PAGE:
1 1 6+

• • •

Cloves Floral Each room has a different number of scents

? 4

○ •

14 8 5 25 ? 64 1 10+ 2 11 8 12 10+ 5+ 10+ 7

• • • ○ • • • • • • • • • ○ ○

• •

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• • ○ • •

○ ○

Cedar wood, Olibanum, Patchouli, and Labdanum Turpentine + Linseed Oi; Tobacco; Basil; Gray Water; Pastis; Dirty Laundry; Olive Oil; Sawdust; Laundry Detergent; Lemon; Curry; Human Body; Fish; Kum‐Kum Combined notes = Roses Various Air Pollution Odorants; 'fresh' air unknown ingredients see website for full list of the 64 scents Air Pollution Multiple Larch & Pine Timber perfumes perfumes perfumes Multiple Exhibits Timber building materials & added scents Multiple Exhibits scents unknown


THE ART OF SCENT, NYC DILLER SCOFIDIO + RENFRO 2012

The Art of Scent Museum of Art & Design, NYC Diller Scofidio + Renfro New York City, 2012

H) Diller Scofidio + Renfro

Project Type: Odor Qualities: Odorant(s): Odorant Quantity: Interaction Level: Brain State: Senses Engaged:

Exhibition, Temporary Pleasant, Additive Various perfumes 12 Active Unknown Sight, Smell


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Invisible Architecture - Domus

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he Art of Scent, installation view at the MAD, New York

his mention of a chemical giant such as IFF acts as another nudge, reminding visitors that, in

ddition to the sensory, aesthetic appreciate of scent that Mr. Burr is so keen to encourage, a


FIND THE SPOT FOR OHANAMI MAKI UEDA 2018

Find the Spot for Ohanami Japan House, Sao Paulo Maki Ueda Sao Paulo, 2018

I) Maki Ueda

Project Type: Odor Qualities: Odorant(s): Odorant Quantity: Interaction Level: Brain State: Senses Engaged:

Exhibition, Temporary Pleasant, Additive Vials of cherry blossom fragrance 81 Passive Unknown Sight, Smell


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CHOCOLATE ROOM EDWARD RUSCHA 1970 & 1995

Chocolate Room Venice Biennale & MOCA LA Edward Ruscha Venice, Italy; 1970 Los Angeles, CA; 1995

J) Edward Ruscha

Project Type: Odor Qualities: Odorant(s): Odorant Quantity: Interaction Level: Brain State: Senses Engaged:

Exhibition, Temporary Pleasant, Integrative Chocolate wallpaper 360 sheets; 24” x 36” each Passive Reduced Alertness Sight, Smell


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NEW SPRING STUDIO SWINE (FOR COS) 2017

New Spring Milan Salone del Mobile Studio Swine (for COS) Milan, Italy; 2017 Miami, FL; 2017

K) Studio Swine + COS

Project Type: Odor Qualities: Odorant(s): Odorant Quantity: Interaction Level: Brain State: Senses Engaged:

Exhibition, Temporary Pleasant, Additive & Integrative Floral fragrance 1 Active Unknown Sight, Smell, Touch


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Visualizing Scentscapes: Design Application Designing Scentscapes creates sensory equity spaces in architectural practice. This project questions how the free public library can accommodate the future needs of the diverse local community in Jamaica, New York. Public libraries are seeing a rapid expansion of their activity program—the library is no longer a quiet place for reading, but also a place for community gathering, performances, and more. Therefore, building performance is critical to provide equitable and comfortable spaces for all visitors to participate. The design proposal addresses these needs through a multi-component system that has both aural and olfactory properties. Thus, the sensory system that moves fluidly through the building creates a diverse sensory landscape within the library that can be enjoyed by people with a range of sensory abilities. The system components work in tandem to mitigate the acoustic needs of the range of activities, and develop a unique Scentscape for an olfactory experience to increase productivity, learning, and more based on spatial program.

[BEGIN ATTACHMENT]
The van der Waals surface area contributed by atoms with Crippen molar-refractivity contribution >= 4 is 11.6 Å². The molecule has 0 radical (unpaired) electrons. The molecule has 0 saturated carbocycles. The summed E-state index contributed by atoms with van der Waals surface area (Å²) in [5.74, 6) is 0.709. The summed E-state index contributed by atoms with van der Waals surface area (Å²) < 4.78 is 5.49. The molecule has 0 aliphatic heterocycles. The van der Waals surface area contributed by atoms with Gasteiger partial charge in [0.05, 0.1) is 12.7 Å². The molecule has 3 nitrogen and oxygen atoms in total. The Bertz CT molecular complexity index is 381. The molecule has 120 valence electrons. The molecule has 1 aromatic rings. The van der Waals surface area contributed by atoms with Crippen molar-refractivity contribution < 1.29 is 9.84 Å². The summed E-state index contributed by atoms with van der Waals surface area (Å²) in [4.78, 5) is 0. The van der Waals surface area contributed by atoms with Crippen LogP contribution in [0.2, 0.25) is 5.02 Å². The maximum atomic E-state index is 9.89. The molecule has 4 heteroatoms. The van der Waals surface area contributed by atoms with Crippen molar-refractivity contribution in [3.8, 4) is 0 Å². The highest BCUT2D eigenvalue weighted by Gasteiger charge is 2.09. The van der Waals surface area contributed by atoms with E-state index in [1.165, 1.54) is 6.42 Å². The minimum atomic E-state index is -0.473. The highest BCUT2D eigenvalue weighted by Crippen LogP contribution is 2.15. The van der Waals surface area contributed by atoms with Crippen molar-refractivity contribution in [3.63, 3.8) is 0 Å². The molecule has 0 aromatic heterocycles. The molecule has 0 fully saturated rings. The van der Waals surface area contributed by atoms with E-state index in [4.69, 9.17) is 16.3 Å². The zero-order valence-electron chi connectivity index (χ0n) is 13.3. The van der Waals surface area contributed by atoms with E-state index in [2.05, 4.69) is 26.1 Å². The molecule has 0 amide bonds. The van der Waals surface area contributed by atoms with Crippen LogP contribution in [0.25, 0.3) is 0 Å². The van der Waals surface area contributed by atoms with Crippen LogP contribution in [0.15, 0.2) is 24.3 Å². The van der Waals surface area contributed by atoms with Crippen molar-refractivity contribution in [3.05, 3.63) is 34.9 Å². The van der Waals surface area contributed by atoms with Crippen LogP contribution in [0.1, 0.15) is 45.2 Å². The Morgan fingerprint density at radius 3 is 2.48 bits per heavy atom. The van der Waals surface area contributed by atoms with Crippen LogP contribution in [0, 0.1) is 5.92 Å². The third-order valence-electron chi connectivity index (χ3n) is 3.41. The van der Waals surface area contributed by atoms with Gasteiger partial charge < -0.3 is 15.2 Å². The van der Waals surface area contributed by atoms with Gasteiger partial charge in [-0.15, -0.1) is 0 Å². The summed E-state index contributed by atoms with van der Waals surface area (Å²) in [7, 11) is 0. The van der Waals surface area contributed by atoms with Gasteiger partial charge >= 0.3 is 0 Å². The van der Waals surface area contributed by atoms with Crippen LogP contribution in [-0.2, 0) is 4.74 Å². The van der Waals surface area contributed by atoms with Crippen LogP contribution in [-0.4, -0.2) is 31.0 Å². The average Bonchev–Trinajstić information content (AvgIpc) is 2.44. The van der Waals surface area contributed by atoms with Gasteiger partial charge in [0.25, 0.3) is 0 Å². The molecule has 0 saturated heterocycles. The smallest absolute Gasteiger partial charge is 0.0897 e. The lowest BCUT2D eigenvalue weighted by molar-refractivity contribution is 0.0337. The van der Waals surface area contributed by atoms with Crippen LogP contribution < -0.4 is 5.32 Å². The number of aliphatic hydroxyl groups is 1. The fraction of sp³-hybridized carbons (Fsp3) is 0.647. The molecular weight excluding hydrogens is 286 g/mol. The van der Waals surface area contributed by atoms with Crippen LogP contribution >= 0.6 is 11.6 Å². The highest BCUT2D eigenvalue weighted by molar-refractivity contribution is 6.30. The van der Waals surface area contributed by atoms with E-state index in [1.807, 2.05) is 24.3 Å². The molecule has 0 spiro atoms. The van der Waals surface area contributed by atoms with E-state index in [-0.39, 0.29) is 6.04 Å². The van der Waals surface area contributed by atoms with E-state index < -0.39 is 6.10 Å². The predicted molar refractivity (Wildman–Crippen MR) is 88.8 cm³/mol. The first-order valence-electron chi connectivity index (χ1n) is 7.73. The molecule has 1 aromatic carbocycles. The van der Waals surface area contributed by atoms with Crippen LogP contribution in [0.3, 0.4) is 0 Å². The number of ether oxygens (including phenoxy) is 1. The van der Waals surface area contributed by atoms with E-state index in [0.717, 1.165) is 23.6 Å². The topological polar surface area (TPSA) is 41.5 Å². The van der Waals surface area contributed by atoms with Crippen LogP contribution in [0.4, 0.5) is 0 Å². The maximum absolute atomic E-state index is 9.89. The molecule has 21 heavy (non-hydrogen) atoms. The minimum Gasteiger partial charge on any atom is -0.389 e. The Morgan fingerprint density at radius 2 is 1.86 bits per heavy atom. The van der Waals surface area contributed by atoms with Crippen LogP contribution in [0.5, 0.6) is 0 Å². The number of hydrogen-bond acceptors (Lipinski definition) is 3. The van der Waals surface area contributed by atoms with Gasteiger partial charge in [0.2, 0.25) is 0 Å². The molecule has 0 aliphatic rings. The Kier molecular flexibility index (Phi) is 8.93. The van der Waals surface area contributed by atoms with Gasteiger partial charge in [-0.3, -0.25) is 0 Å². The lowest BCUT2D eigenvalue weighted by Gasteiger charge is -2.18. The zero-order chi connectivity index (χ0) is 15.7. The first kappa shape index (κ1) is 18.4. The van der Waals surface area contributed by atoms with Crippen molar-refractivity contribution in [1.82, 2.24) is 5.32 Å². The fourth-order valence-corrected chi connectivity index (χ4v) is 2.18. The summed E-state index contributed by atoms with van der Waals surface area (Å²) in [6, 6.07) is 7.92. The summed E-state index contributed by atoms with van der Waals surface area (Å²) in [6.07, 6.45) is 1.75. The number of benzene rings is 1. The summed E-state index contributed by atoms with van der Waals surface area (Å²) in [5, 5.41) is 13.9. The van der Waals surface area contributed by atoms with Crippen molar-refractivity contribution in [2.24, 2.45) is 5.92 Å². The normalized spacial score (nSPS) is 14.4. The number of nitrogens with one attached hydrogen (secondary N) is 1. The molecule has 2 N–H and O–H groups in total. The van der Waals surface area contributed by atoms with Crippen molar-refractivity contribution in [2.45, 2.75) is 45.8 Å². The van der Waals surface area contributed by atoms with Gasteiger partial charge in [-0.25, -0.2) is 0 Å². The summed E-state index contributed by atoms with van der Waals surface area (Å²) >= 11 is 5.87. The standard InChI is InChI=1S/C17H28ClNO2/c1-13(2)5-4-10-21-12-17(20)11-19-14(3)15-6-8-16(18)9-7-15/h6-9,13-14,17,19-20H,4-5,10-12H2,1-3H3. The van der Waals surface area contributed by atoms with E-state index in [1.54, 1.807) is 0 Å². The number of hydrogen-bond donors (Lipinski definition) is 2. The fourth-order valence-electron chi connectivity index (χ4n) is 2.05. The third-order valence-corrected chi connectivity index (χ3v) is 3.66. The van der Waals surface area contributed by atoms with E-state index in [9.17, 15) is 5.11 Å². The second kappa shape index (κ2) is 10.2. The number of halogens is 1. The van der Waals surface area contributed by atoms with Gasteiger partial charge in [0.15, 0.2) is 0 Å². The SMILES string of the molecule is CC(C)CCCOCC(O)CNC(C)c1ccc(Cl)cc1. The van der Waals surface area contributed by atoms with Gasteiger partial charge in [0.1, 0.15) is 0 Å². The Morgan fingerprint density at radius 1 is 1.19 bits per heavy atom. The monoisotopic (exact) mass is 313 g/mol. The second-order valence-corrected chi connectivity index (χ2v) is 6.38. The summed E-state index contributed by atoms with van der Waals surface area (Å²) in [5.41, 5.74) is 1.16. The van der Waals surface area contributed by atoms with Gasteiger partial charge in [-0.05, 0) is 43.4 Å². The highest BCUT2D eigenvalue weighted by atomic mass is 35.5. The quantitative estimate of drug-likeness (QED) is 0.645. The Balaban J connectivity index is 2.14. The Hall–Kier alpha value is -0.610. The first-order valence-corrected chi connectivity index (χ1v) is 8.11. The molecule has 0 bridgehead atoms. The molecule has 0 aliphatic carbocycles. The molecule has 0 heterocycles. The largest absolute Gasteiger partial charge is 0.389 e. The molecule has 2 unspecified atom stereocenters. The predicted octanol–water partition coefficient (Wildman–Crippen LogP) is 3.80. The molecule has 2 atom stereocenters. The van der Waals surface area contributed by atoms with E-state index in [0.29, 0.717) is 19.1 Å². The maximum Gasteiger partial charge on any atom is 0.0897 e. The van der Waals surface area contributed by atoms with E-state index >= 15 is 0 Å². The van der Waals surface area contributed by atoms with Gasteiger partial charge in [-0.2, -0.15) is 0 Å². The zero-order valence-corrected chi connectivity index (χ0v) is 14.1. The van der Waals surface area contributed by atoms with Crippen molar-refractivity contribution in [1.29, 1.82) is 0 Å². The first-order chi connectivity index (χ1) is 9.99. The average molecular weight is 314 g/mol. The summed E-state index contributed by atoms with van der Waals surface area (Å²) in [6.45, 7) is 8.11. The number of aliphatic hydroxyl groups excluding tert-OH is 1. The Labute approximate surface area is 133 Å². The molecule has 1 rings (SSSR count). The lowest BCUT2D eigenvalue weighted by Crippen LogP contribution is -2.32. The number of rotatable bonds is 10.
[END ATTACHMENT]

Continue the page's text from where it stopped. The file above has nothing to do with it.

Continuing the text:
Sensory Component System The sensory system that characterizes the library is flexible and can be implemented as a wall, ceiling, stairs, or built-in furniture. The components in the system work together to create a unique Scentscape with acoustic performance properties that address the visitors needs as determined by the spatial program. Materials are carefully selected for their acoustic and olfactory properties, and layered together to create a perceptible sensory landscape that appeals to multiple senses equally. The program determines which materials are implemented in the system at that location, and optimizes the occupant’s experience of that activity. The components of the system that can be tuned, individually or concurrently, to create different olfactory experiences are:

ORGANIC ACOUSTIC INSULATION the batting material incorporates natural odorants selected based on the room program and occupant needs to perform specific tasks WOOD BAFFLES the type of timber and its finishing treatment are natural odorants that diffuse scents into the space

For example, classrooms require higher levels of mental alertness to increase learning retention and cognitive development. Therefore, the architectural system components in these areas are characterized by lemon, rosemary, or lavender odorants infused in the acoustic insulation which